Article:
In my professional experience, a coach is someone who has mastered the skill and job and can help their employees become better at the skill and subject than themselves. The latter is done in conjunction with leadership skills. Coaching skills are similar to leadership skills. These include a growth mindset, psychological safety and empathy, effective communication skills, emotional intelligence, and character. Character includes consistently leading with values, morals, and ethics while motivating, influencing, and establishing healthy organizational cultural norms. A good leader should be willing to learn from their employees while giving credit to their work when it matters most, especially when working with major players in their organization. Coaching is guidance and advisory. When a leader coaches, they influence and motivate. They build confidence in their mentee by guiding them to make strong decisions.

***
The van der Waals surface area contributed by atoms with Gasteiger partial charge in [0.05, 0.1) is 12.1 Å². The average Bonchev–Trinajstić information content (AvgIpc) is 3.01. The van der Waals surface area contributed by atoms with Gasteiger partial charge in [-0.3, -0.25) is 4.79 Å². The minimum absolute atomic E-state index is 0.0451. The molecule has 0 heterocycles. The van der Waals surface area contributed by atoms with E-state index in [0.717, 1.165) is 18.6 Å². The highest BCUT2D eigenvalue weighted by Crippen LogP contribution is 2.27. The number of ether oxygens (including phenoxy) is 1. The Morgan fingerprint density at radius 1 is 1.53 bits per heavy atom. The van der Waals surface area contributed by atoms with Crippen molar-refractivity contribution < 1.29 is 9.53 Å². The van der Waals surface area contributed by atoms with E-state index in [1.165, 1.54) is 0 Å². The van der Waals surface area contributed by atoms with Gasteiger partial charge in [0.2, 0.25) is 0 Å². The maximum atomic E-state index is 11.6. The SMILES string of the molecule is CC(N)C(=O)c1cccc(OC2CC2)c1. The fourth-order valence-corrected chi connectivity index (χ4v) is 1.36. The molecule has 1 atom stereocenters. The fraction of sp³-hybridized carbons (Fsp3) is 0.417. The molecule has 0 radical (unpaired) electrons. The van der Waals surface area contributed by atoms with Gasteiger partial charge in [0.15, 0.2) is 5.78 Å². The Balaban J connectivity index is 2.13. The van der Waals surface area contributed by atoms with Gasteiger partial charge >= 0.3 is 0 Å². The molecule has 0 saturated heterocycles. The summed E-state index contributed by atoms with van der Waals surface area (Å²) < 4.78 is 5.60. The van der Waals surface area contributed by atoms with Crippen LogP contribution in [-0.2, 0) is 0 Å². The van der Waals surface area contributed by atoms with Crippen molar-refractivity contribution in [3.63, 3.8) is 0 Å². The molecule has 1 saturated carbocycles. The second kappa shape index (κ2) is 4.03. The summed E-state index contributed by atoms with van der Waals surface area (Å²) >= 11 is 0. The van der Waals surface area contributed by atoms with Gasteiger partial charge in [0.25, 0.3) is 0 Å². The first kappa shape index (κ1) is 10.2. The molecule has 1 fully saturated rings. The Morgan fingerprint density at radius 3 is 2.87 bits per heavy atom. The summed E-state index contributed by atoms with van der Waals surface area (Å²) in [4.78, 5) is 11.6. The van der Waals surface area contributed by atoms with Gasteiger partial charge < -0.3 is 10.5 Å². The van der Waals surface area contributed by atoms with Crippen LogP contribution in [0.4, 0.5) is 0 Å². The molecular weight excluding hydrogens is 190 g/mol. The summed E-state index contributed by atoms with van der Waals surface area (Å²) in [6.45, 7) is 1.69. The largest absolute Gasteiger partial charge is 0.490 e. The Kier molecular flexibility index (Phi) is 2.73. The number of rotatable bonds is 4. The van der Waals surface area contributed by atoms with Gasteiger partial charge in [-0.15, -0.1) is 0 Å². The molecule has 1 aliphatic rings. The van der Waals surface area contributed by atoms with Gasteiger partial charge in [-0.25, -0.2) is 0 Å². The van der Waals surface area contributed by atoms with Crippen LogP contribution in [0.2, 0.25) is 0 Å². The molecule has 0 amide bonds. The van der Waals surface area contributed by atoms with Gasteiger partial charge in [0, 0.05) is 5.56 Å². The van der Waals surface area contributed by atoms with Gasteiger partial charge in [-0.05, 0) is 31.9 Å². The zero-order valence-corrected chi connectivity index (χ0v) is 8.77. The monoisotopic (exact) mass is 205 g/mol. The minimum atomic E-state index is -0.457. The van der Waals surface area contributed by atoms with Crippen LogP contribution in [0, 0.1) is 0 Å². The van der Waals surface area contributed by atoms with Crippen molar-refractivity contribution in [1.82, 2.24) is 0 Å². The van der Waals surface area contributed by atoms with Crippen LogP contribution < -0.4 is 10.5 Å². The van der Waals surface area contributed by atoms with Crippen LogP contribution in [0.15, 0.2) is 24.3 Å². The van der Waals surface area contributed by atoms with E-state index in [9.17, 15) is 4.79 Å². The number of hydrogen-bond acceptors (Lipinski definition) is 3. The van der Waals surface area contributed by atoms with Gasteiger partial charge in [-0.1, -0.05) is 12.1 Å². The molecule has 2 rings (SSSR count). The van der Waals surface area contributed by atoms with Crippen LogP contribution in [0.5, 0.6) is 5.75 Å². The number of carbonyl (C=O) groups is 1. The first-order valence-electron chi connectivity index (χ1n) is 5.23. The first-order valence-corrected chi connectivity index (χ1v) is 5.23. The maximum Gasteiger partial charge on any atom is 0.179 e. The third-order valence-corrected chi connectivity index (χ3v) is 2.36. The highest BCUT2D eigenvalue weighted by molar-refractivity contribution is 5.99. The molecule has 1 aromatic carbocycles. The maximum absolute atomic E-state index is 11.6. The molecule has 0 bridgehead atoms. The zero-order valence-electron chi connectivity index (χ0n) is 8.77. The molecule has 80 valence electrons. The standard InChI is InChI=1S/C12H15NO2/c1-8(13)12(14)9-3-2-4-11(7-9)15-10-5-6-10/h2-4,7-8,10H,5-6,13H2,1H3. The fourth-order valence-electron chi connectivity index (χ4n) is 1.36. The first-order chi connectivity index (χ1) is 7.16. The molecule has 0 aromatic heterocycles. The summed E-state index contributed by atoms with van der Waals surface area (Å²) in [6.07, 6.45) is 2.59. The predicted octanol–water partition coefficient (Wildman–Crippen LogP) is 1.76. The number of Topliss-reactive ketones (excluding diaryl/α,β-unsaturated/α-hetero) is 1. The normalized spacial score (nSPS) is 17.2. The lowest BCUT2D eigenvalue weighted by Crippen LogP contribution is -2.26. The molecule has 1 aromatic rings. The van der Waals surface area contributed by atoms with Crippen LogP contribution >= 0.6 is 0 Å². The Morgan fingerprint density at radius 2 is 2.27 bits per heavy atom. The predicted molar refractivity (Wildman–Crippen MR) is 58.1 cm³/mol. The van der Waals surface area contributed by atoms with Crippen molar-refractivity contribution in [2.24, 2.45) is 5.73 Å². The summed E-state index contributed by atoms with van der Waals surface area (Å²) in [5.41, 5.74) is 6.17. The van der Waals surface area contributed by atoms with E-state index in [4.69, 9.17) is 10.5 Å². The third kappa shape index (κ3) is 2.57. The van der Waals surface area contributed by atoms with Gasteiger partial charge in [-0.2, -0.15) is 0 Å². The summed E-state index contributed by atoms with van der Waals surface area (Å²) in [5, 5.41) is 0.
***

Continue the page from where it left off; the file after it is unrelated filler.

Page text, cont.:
We’re all familiar with the adage, “You catch more flies with honey than with vinegar.” How are you inspiring — rather than mandating — leaders to invest in upskilling and reskilling?